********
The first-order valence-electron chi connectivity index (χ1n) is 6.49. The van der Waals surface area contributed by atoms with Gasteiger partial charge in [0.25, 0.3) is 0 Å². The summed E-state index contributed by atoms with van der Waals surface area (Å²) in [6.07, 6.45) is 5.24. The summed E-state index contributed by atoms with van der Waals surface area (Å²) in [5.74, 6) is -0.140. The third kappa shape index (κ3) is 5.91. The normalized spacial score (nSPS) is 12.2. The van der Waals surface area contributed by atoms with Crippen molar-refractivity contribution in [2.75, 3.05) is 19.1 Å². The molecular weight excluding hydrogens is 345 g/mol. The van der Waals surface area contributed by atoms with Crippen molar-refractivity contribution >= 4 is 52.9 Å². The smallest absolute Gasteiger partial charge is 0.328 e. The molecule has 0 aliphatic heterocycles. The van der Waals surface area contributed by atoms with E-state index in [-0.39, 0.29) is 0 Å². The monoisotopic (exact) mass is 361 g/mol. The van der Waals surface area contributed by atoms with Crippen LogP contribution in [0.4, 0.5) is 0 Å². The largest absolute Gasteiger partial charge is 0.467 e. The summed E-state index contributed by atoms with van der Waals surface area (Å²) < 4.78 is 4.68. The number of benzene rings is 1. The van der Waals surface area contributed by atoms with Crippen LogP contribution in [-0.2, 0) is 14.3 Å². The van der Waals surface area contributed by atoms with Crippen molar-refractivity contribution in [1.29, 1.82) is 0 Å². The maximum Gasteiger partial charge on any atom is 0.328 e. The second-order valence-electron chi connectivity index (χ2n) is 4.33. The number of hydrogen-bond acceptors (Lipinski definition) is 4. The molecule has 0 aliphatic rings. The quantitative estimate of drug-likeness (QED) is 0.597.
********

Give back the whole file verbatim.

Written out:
The first-order valence-electron chi connectivity index (χ1n) is 6.49. The van der Waals surface area contributed by atoms with Gasteiger partial charge in [0.25, 0.3) is 0 Å². The summed E-state index contributed by atoms with van der Waals surface area (Å²) in [6.07, 6.45) is 5.24. The summed E-state index contributed by atoms with van der Waals surface area (Å²) in [5.74, 6) is -0.140. The third kappa shape index (κ3) is 5.91. The normalized spacial score (nSPS) is 12.2. The van der Waals surface area contributed by atoms with Crippen molar-refractivity contribution in [2.75, 3.05) is 19.1 Å². The molecular weight excluding hydrogens is 345 g/mol. The van der Waals surface area contributed by atoms with Crippen molar-refractivity contribution >= 4 is 52.9 Å². The smallest absolute Gasteiger partial charge is 0.328 e. The molecule has 0 aliphatic heterocycles. The van der Waals surface area contributed by atoms with E-state index in [-0.39, 0.29) is 0 Å². The monoisotopic (exact) mass is 361 g/mol. The van der Waals surface area contributed by atoms with Crippen LogP contribution in [0.4, 0.5) is 0 Å². The largest absolute Gasteiger partial charge is 0.467 e. The summed E-state index contributed by atoms with van der Waals surface area (Å²) < 4.78 is 4.68. The number of benzene rings is 1. The van der Waals surface area contributed by atoms with Crippen LogP contribution in [-0.2, 0) is 14.3 Å². The van der Waals surface area contributed by atoms with Crippen molar-refractivity contribution in [1.29, 1.82) is 0 Å². The maximum Gasteiger partial charge on any atom is 0.328 e. The second-order valence-electron chi connectivity index (χ2n) is 4.33. The number of hydrogen-bond acceptors (Lipinski definition) is 4. The molecule has 0 aliphatic rings. The quantitative estimate of drug-likeness (QED) is 0.597.